During 2005-2006, Wal-Mart, Home Depot, and several other commercial firms applied to the Federal Deposit Insurance Corporation (FDIC) for permission to acquire FDIC-insured industrial loan companies (ILCs). Those applications were opposed by business groups, labor unions, community activists, and members of Congress. In January 2007, the FDIC imposed a one-year moratorium on all acquisitions of ILCs by commercial firms and asked Congress to determine whether such acquisitions should be prohibited.
As the FDIC noted, acquisitions of ILCs by commercial firms raise three important policy issues, which are addressed in this Article. First, commercial ownership of ILCs conflicts with the policy of separating banking and commerce, which has been generally followed in the United States since 1787 and has gained strength over time. Banks have frequently tried to engage in commercial activities, and commercial firms have often attempted to gain control of banks. However, federal and state legislators have repeatedly passed laws to separate banking and commerce whenever it appeared that either (i) the involvement of banks in commercial activities threatened their safety and soundness, or (ii) commercial firms were acquiring large numbers of banks. ILCs represent the last remaining exception to the policy of prohibiting commercial ownership of banks.
Second, acquisitions of ILCs by commercial firms will produce serious risks for our nation's financial system and economy. Commercially-owned ILCs will extend federal safety net subsidies to the commercial sector, and ILCs will have strong incentives to make loans and investments that benefit their commercial affiliates. Commercial ownership of ILCs therefore creates a competitive imbalance between commercial firms that own ILCs and those that do not. Commercially-owned ILCs are also vulnerable to contagious losses of confidence resulting from problems at their parent companies. Accordingly, federal regulators may feel compelled to arrange too big to fail bailouts of large troubled parent companies of ILCs.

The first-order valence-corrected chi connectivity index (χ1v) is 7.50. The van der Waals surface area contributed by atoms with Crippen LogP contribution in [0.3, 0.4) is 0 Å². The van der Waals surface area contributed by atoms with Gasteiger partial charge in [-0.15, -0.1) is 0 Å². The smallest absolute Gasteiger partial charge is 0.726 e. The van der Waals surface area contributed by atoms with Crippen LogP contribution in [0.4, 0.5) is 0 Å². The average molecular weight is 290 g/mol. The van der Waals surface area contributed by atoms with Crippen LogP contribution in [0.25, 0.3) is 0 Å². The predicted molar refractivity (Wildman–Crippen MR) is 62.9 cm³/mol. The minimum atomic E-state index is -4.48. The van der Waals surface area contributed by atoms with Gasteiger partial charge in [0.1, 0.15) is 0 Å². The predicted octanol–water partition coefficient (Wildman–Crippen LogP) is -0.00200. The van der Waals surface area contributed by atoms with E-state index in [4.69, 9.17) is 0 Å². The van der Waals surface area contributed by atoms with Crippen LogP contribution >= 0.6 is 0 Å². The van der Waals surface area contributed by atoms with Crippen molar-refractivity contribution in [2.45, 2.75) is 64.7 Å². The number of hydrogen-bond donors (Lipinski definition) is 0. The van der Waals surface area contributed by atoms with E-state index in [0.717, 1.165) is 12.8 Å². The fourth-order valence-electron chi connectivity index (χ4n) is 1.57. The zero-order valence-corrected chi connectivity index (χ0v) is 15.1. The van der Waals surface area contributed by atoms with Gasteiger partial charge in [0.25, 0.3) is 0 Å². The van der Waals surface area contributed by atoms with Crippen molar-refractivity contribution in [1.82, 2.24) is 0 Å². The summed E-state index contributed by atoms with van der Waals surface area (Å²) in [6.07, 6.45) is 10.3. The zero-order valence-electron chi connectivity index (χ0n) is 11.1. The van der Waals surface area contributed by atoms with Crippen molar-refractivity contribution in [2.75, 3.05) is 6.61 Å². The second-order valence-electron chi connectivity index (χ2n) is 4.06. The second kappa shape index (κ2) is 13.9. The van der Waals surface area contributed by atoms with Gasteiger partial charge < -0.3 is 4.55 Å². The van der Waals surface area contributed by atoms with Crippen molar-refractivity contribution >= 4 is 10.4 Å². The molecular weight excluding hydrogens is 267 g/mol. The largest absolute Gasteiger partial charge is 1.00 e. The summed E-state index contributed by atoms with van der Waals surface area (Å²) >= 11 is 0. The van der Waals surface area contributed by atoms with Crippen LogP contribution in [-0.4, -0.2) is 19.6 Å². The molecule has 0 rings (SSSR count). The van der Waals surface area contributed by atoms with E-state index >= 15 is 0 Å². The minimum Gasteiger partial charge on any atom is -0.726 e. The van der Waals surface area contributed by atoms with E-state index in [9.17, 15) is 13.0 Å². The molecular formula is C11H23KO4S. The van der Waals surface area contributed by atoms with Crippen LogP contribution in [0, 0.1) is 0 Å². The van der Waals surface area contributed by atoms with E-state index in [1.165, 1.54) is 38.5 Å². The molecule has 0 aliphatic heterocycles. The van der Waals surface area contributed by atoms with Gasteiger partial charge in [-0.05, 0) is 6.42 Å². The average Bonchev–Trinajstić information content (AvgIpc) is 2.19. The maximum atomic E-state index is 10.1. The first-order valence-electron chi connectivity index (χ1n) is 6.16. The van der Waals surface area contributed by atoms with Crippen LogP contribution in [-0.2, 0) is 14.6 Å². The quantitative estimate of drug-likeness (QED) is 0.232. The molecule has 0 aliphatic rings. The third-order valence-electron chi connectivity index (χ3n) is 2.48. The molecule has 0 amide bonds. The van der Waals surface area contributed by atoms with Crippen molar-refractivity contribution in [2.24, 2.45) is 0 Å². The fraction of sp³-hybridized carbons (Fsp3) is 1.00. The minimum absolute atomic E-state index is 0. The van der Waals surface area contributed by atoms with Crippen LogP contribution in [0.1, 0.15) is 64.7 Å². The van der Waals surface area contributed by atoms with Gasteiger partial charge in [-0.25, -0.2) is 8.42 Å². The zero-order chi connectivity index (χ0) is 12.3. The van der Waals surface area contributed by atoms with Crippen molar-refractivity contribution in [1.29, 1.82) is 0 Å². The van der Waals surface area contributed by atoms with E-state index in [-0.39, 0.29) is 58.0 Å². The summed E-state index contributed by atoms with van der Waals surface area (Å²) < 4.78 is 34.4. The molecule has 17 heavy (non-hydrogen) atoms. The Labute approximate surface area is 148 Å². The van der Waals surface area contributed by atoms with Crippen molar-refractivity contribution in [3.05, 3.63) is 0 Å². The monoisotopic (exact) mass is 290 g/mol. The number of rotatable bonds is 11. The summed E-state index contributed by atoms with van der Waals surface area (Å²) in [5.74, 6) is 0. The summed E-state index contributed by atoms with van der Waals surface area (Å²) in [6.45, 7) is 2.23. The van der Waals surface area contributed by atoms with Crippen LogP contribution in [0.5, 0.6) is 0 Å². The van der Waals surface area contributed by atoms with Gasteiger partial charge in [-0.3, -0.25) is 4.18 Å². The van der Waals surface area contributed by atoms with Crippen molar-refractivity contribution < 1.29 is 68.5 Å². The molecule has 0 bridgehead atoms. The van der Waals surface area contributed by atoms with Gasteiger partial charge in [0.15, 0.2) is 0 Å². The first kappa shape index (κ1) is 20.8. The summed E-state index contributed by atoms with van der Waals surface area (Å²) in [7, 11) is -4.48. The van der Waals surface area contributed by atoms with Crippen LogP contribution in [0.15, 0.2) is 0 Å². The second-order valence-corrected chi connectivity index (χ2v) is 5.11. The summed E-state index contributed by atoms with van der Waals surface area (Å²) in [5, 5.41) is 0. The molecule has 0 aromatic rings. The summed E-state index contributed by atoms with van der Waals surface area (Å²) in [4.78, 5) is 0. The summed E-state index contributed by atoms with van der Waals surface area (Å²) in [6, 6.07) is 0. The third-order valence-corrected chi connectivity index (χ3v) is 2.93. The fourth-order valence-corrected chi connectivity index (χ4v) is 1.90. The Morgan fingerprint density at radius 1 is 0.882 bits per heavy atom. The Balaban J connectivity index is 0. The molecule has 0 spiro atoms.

Third, the FDIC currently does not have authority to exercise consolidated supervision over commercial owners of ILCs. Any grant of such authority to the FDIC would have adverse consequences. The FDIC does not have the expertise or resources to identify and control the risks presented by commercial owners of ILCs. In addition, mandating FDIC supervision of commercial parent companies would significantly increase the federal government's interference in the general economy. FDIC supervision of commercial owners could also impair market discipline by causing market participants to expect FDIC support for such owners during financial crises. For all these reasons, Congress should prohibit further acquisitions of ILCs by commercial firms.
GW Paper Series
GWU Legal Studies Research Paper No. 271; GWU Law School Public Law Research Paper No. 271
Arthur E. Wilmarth Jr., Wal-Mart and the Separation of Banking and Commerce, 39 Conn. L. Rev. 1539 (2007).